Bryston SP3 Surround Processor and 9B SST² Amplifier HT Labs Measures

HT Labs Measures

Bryston SP3 Surround Processor

Analog frequency response in Bypass mode:
–0.07 dB at 10 Hz
–0.01 dB at 20 Hz
–0.06 dB at 20 kHz
–0.42 dB at 50 kHz

Analog frequency response with signal processing:
–0.22 dB at 10 Hz
–0.07 dB at 20 Hz
–0.10 dB at 20 kHz
–12.32 dB at 50 kHz

The chart below shows the frequency response of the left (aqua), center (green), LFE (purple), and left surround (red) channels at the preamp outputs of the Dolby Digital decoder. The left channel measures –0.02 decibels at 20 hertz and –0.11 dB at 20 kilohertz. The center channel measures –0.02 dB at 20 Hz and –0.13 dB at 20 kHz, and the left surround channel measures –0.02 dB at 20 Hz and –0.07 dB at 20 kHz. The LFE channel, normalized to the level at 40 Hz, is +0.54 dB at 20 Hz, reaches the upper –3-dB point at 67 Hz, and reaches the upper –6-dB point at 82 Hz.

113bry.measpre.jpg

Response from the multichannel input to the main output measures –0.05 dB at 10 Hz, –0.01 dB at 20 Hz, –0.06 dB at 20 kHz, and –0.42 dB at 50 kHz. The analog THD+N was less than 0.022 percent at 1 kHz with a 100-millivolt input and the volume control set to +2.5. Crosstalk with a 100-mV input was –92.92 dB left to right and –93.44 dB right to left. The signal-to-noise ratio with “A” weighting was –121.59 dBrA.—MJP

Bryston 9B SST² Amplifier

Two channels driven continuously into 8-ohm loads:
0.1% distortion at 133.2 watts
1% distortion at 151.3 watts

Five channels driven continuously into 8-ohm loads:
0.1% distortion at 129.6 watts
1% distortion at 148.7 watts

Frequency response RCA input:
–0.03 dB at 10 Hz
–0.00 dB at 20 Hz
–0.27 dB at 20 kHz
–4.10 dB at 50 kHz

Frequency response XLR input:
–0.03 dB at 10 Hz
–0.00 dB at 20 Hz
–0.27 dB at 20 kHz
–4.12 dB at 50 kHz

113bry.measamp.jpg

This graph shows that the 9B SST²’s left amplifier channel, with two channels driving 8-ohm loads, reaches 0.1 percent distortion at 133.2 watts and 1 percent distortion at 151.3 watts. Into 4 ohms, the amplifier reaches 0.1 percent distortion at 225.9 watts and 1 percent distortion at 245.5 watts. An input level of 101.5 millivolts was required to produce an output of 2.83 volts into an 8-ohm load, indicating an overall gain of +28.93 decibels using the RCA input and the manufacturer recommended 29-dB gain setting. When using the XLR input, a level of 202.1 millivolts was required to produce an output of 2.83 volts into an 8-ohm load, indicating an overall gain of +22.95 dB using the recommended 23-dB gain setting.

THD+N from the amplifier was less than 0.005 percent at 1 kilohertz when driving 2.83 volts into an 8-ohm load using the RCA input. When using the XLR input under the same conditions, THD+N was less than 0.003 percent. Crosstalk at 1 kHz driving 2.83 volts into an 8-ohm load was –104.90 dB channel 1 to channel 5 and –103.79 dB channel 5 to channel 1 using the RCA inputs and –112.79 dB channel 1 to channel 5 and –112.53 dB channel 5 to channel 1 using the XLR inputs. The signal-to-noise ratio with an 8-ohm load from 10 Hz to 24 kHz with “A” weighting was –105.13 dBrA using the RCA input and –111.10 using the XLR input.—MJP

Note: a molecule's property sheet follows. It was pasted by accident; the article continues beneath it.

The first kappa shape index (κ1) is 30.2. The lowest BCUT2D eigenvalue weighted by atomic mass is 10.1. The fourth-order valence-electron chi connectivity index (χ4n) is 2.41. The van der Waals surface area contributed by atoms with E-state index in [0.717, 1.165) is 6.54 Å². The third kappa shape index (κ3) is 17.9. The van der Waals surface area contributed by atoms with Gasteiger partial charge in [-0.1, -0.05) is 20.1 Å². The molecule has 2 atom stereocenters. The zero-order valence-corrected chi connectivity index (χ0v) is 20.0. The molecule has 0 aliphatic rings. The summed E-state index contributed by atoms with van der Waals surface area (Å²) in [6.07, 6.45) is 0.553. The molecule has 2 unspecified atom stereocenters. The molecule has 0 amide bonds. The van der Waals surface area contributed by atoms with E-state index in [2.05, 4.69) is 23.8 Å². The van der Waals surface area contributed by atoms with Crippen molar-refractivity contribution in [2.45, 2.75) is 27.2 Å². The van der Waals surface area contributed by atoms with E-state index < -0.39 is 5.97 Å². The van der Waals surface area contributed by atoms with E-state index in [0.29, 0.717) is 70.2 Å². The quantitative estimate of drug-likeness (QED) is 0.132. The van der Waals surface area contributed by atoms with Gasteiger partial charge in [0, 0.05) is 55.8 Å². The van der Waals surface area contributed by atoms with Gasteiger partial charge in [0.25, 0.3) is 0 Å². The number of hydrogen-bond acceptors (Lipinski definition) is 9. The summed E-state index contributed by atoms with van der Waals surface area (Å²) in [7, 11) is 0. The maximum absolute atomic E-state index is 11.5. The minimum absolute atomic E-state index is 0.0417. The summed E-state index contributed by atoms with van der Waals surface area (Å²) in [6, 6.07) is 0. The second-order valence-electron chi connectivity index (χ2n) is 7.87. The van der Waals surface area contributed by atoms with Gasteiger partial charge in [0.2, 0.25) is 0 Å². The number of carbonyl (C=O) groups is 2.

Video Test Bench
The Bryston SP3 performs no video processing; therefore, the only applicable tests above apply to 1080p in to 1080p out. The processor does fine with resolution and passes a 3D input but unfortunately does not pass above-white or below-black information.

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Consumer digital video signals extend across a brightness range specified as levels 16 to 235. However, a video passthrough device such as a surround preamp/processor or AVR should accommodate the entire 0-to-255 digital video range (or close to it) to account for any excess in the source. Clipping at the bottom end in such a device will rarely cause viewing issues but does make it more difficult to set the display’s black level. While you won’t notice white clipping most of the time either, it can smear the gradations in, for example, white clouds on a bright day. This basic requirement is met even by most of the inexpensive AVRs we’ve tested, but the SP3 actually clipped a few steps prior to 235. Serious enthusiasts might consider bypassing the video switching in the SP3, though I don’t consider that a reasonable compromise in so expensive a processor.—TJN

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Bryston
(705) 742-5325
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COMMENTS
DRC's picture

Hi Fred
I have question for you about your review. I was wondering what phono cartridge and phono stage you used in your review.
I have identified an issue with the SP3 in 2 channel bypass when being fed a signal from a phono stage. The issue has been confirmed by Bryston. I am using a Ortofon Cadenza Bronze (.4mv) fed into either a Parasound JC3 or an EAR 834P. Both have a 68 Db gain which means it is putting out 1 volt @ 1000 hz.
The issue is a loud transient popping sound that unfortunately got so bad it blew a driver in one of my Usher speakers.
As you appear to be the only reviewer that actually hooked up and analogue front end I was wondering what your set up was and if you experienced any issues.

Thanks

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